The top U.S. securities regulator has unveiled a planned overhaul of the rules governing Wall Street stock trading, aiming to boost competition for order processing by commission-free brokers to ensure mom-and-pop investors get the best price. for transactions.
On Wednesday, U.S. Securities and Exchange Commission (SEC) chairman Gary Gensler told an industry audience that he wants trading firms to compete directly to transact from retail investors. The move aims to make the $45 trillion US stock market more transparent and fairer.
The Wall Street watchdog plans to see the growth in recent years of the practice of Payment for Order Flow (PFOF) — banned in Canada, the United Kingdom and Australia — in which brokers are paid to send stock orders from customers to market makers, to be examined in detail.
Some brokers, such as TD Ameritrade, Robinhood Markets, and E*Trade, accept these payments from wholesale market makers for orders. In December 2020, Robinhood even paid a fine related to the practice, which the SEC said increased costs for investors using the online brokerage.
A ban on the PFOF practice is not off the table, Gensler said. On Wednesday, he said the practice has “inherent conflicts” while noting that some brokers operate commission-free without PFOF.
“I’ve asked staff to get a holistic, cross-market view of how we can update our rules and drive greater efficiencies in our equity markets, especially for retail investors,” Gensler said.
Investor Lawyers vs. Industry Managers
Investor proponents praised the SEC’s plan, which would be the biggest shake-up of U.S. stock market rules in more than a decade. But financial industry executives were quick to dismiss the plans, saying they could hinder commission-free brokers from serving more investors.
“Too many people in the financial industry today are getting rich from anti-competitive and predatory practices in highly fragmented markets that lead to retail investors being mistreated or even ripped off,” said Dennis Kelleher, the CEO of Washington-based advocacy group Better Markets, which owns the plans of the SEC.
Joseph Mecane, chief executive officer at Citadel Securities, warned of broad plans to renew the market.
“We talk about how the world is jealous of our markets,” Mecane says. “We have to be very careful about… inadvertently bringing ourselves back to a period that looks worse than what it looks like today.”
“Let’s keep an eye on the private investor who’s never had it better when it comes to liquidity and low-cost trading,” said Kirsten Wegner, who leads the Modern Markets Initiative, a Washington-based group representing high-speed trading platforms.
Gensler said that if PFOF is still allowed, the SEC wants rules to require market makers to release more data about fees these companies earn and the timing of trades.
Gensler’s announcement would bring formal proposals in the fall season in the US. The public could then weigh in before the SEC votes on whether or not to adopt it.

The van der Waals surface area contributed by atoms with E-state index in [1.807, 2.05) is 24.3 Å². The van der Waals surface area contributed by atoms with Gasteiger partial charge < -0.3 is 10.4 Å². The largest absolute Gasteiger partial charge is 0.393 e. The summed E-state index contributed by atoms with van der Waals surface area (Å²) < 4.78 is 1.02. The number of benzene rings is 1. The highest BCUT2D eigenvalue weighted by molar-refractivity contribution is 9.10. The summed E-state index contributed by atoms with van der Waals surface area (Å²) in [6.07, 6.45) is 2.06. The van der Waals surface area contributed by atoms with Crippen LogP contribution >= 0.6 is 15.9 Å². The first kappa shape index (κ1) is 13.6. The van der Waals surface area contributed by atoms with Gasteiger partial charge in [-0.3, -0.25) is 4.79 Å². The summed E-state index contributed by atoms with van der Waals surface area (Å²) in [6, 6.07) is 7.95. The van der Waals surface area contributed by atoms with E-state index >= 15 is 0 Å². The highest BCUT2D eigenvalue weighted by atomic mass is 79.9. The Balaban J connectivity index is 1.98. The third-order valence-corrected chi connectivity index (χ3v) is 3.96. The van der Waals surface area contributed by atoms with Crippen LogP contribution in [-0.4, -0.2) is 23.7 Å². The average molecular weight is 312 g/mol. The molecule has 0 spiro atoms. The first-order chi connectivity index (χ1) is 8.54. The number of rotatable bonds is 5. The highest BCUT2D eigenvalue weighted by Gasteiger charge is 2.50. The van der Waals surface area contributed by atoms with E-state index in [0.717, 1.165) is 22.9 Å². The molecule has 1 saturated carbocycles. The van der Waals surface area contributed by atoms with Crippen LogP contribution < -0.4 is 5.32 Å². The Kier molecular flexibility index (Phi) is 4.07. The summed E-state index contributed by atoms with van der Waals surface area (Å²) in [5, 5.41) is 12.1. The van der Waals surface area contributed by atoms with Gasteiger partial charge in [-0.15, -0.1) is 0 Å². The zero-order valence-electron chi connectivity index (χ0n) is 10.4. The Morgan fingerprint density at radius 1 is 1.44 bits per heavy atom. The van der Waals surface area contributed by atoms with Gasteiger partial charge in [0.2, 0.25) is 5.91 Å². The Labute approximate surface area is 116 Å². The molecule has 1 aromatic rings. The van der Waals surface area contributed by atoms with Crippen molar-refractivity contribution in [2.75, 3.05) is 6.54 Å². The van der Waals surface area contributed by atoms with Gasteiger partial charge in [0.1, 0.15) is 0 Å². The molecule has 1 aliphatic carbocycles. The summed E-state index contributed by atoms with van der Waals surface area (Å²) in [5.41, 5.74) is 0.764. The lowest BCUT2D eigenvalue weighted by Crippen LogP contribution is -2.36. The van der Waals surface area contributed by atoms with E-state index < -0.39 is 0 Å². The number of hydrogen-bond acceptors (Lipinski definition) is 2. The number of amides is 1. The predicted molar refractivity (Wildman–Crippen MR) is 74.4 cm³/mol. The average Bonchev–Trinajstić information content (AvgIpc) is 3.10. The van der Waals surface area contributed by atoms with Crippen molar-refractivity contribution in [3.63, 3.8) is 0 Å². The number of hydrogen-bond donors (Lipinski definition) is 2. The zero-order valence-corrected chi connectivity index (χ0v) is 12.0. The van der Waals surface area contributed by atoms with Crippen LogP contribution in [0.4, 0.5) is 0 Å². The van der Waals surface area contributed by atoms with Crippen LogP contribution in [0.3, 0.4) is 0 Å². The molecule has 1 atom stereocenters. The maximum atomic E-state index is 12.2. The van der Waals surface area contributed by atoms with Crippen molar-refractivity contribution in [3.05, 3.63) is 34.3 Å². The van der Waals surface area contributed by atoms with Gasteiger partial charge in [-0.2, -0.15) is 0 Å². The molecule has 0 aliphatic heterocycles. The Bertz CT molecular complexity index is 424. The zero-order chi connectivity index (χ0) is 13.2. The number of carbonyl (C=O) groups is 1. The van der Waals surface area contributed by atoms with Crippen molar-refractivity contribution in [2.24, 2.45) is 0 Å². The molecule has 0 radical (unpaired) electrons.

Dan Gallagher, Chief Legal, Compliance and Corporate Affairs Officer at Robinhood, said his company “looks forward to reviewing the Commission’s final rule proposal and working with the SEC during a meaningful regulatory process for notification and comment.”
‘Open and transparent’ auctions
The intended changes would fundamentally change the business model of wholesalers. They can also affect brokers’ ability to offer commission-free trading to retail investors.
PFOF came under regulatory scrutiny last year when an army of retail investors began a buying frenzy of “meme stocks” like GameStop and AMC, pressuring hedge funds that had shorted the stock. Many investors bought stock through commission-free brokers such as Robinhood.
To strengthen competition on a per-order basis, the new rules would require “open and transparent” auctions aimed at offering investors better prices. They would also require dealers to transact to ensure the best price for investors and to improve transparency around the procedural standards brokers must adhere to when processing and executing orders.
They would also require broker-dealers and market centers to release more data, including a monthly summary of price improvements and other metrics, Gensler said.
The rules are intended to reduce the minimum price increase or the so-called tick size to ensure that all trading takes place in the minimum increase.
Currently, retail brokers can send client orders directly to a wholesale broker for fulfillment, as long as the broker matches or improves on the best price available on US exchanges. Major market makers usually beat the best price by a fraction of a cent. Gensler has criticized this model for limiting competition for retail orders.
“It’s great to see the SEC taking a holistic approach to this issue — there isn’t one answer, we need changes in different parts of the market,” said Dave Lauer, CEO of financial platform Urvin Finance.